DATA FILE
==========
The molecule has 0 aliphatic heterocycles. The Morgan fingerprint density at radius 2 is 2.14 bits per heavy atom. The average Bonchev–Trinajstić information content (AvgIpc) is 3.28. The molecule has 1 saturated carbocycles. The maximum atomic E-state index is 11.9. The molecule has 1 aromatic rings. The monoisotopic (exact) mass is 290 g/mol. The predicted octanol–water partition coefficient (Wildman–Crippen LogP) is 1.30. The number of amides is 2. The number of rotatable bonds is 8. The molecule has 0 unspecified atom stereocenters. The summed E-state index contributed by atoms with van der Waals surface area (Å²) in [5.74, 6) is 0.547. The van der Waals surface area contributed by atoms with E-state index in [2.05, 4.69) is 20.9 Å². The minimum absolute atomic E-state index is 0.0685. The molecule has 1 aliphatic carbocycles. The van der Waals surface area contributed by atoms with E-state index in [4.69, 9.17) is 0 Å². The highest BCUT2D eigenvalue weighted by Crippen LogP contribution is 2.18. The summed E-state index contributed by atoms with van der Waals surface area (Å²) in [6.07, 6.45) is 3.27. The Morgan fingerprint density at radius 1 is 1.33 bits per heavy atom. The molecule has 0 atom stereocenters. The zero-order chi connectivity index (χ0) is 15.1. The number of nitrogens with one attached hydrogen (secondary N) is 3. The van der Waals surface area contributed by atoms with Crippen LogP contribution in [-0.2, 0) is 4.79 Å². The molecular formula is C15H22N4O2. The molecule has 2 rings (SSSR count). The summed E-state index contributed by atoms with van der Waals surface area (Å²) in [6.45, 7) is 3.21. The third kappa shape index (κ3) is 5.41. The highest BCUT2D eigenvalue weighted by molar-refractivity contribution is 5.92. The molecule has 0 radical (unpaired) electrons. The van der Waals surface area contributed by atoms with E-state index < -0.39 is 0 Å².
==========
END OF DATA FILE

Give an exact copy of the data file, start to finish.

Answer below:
The molecule has 0 aliphatic heterocycles. The Morgan fingerprint density at radius 2 is 2.14 bits per heavy atom. The average Bonchev–Trinajstić information content (AvgIpc) is 3.28. The molecule has 1 saturated carbocycles. The maximum atomic E-state index is 11.9. The molecule has 1 aromatic rings. The monoisotopic (exact) mass is 290 g/mol. The predicted octanol–water partition coefficient (Wildman–Crippen LogP) is 1.30. The number of amides is 2. The number of rotatable bonds is 8. The molecule has 0 unspecified atom stereocenters. The summed E-state index contributed by atoms with van der Waals surface area (Å²) in [5.74, 6) is 0.547. The van der Waals surface area contributed by atoms with E-state index in [2.05, 4.69) is 20.9 Å². The minimum absolute atomic E-state index is 0.0685. The molecule has 1 aliphatic carbocycles. The van der Waals surface area contributed by atoms with E-state index in [4.69, 9.17) is 0 Å². The highest BCUT2D eigenvalue weighted by Crippen LogP contribution is 2.18. The summed E-state index contributed by atoms with van der Waals surface area (Å²) in [6.07, 6.45) is 3.27. The Morgan fingerprint density at radius 1 is 1.33 bits per heavy atom. The molecule has 0 atom stereocenters. The zero-order chi connectivity index (χ0) is 15.1. The number of nitrogens with one attached hydrogen (secondary N) is 3. The van der Waals surface area contributed by atoms with Crippen LogP contribution in [-0.2, 0) is 4.79 Å². The molecular formula is C15H22N4O2. The molecule has 2 rings (SSSR count). The summed E-state index contributed by atoms with van der Waals surface area (Å²) in [6.45, 7) is 3.21. The third kappa shape index (κ3) is 5.41. The highest BCUT2D eigenvalue weighted by molar-refractivity contribution is 5.92. The molecule has 0 radical (unpaired) electrons. The van der Waals surface area contributed by atoms with E-state index < -0.39 is 0 Å².